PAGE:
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Royal Chapel in Granada

Page updated 13th January 2020

Capilla Real de GranadaChapelle Royale de GrenadeCapilla Real de GranadaCappella Reale di Granada
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IMPORTANT - COVID-19: The Alhambra is currently closed until 31st March. All ALHAMBRA TICKETS and GRANADACARDS until this date will, therefore, be refunded automatically.

On the 1st April, the Alhambra will either open or remain closed. If it remains closed, all Alhambra tickets and GRANADACARDS will be refunded automatically for the dates of closure.

If the Alhambra opens on the 1st April, then Alhambra tickets and GRANADACARDS will not be refunded. However, if you are physically unable to reschedule your holiday in Granada because of accommodation or flight problems, then you should contact the ALHAMBRA or GRANADACARD directly to request a refund.

ALHAMBRA: 34858953616 (before May) or +34858888002 (May onwards)

GRANADACARD: +34858880990 or granadatur@clorian.com

ROYAL CHAPEL

granada royal chapel

 

OPENING TIMES AND PRICES

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Royal Chapel: 16th century - tombs of Monarchs Isabel, Fernando, Juan & Felipe - Gran Vía

Designs for the Royal Chapel began in 1504 and it was built between 1505 and 1521 by Enrique Egas. It was commissioned by the Catholic Monarchs for their burial site. As both Queen Isabel and King Fernando died before the Royal Chapel was finished, they were first buried in the Friary of San Francisco in the Alhambra. They were then later moved to the Chapel once it had been completed, and buried alongside King Felipe and Queen Juana (known more commonly as Juana la Loca - Juana the Mad). Although their original idea was for all future Spanish Kings and Queens to be buried here, this did not happen as the monastery in El Escorial was used instead. The tombs were carved out of marble by the Tuscan sculptor Domenico Fancelli.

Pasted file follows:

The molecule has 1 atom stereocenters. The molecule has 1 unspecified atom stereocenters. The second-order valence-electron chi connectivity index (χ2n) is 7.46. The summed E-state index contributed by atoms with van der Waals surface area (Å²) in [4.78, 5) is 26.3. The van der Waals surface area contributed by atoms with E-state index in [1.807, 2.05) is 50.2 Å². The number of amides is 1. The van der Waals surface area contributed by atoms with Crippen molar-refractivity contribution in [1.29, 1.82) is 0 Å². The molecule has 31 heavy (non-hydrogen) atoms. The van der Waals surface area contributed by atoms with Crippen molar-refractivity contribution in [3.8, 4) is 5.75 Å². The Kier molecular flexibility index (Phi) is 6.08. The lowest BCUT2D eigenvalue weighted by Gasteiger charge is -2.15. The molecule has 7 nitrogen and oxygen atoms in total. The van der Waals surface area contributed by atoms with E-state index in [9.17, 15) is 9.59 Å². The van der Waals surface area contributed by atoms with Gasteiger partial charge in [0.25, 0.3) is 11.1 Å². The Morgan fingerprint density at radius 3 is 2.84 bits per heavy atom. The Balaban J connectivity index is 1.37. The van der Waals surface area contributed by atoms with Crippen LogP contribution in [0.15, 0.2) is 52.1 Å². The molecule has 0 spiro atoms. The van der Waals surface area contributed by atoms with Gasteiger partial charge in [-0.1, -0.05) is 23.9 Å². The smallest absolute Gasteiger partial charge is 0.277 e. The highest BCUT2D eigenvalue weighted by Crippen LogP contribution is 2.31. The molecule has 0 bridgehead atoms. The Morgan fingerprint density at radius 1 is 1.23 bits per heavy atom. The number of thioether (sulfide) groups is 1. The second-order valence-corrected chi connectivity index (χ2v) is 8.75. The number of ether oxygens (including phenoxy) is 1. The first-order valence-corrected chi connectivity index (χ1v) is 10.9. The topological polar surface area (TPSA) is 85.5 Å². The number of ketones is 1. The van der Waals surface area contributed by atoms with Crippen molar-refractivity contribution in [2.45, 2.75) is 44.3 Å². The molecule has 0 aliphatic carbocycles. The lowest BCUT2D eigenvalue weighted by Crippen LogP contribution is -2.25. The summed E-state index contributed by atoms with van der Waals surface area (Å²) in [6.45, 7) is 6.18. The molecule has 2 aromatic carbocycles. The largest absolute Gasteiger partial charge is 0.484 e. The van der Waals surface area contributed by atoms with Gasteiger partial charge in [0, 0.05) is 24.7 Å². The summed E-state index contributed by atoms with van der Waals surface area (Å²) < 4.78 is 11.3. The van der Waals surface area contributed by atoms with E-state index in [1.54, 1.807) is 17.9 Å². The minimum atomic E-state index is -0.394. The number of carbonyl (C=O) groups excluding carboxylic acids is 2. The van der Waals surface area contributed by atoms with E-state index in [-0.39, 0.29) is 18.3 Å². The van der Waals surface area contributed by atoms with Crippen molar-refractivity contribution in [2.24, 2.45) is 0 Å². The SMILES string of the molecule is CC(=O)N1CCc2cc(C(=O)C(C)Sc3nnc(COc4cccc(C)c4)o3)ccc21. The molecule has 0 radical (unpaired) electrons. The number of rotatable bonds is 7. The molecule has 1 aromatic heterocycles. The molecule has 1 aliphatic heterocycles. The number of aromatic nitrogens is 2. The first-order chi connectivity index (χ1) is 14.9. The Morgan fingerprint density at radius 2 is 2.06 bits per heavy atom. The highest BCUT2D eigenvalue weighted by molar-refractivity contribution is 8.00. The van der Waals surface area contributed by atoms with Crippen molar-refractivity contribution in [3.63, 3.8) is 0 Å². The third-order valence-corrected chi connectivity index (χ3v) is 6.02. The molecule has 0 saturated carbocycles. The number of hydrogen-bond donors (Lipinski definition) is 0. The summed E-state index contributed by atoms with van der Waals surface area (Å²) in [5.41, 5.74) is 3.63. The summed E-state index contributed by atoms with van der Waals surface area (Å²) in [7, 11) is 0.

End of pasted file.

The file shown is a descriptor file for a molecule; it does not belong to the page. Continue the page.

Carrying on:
This was the last gothic church to be built in Spain as Isabel and Fernando did not like the new renaissance style of the time.

Four buildings now stand on the site where the Main Mosque used to stand: the Royal Chapel, the Cathedral, the Merchants' Exchange, and the Church of the Sagrario. The only thing left today of the Mosque is a well outside the chapel and it was here that ablutions were perfomed before entering.

The altarpiece consists of four painted wooden panels showing the Conquest of Granada, one of which shows Moors being baptised. On either side of the altar there are the two praying statues of Isabel and Fernando. The chapel also houses Isabel's art collection.

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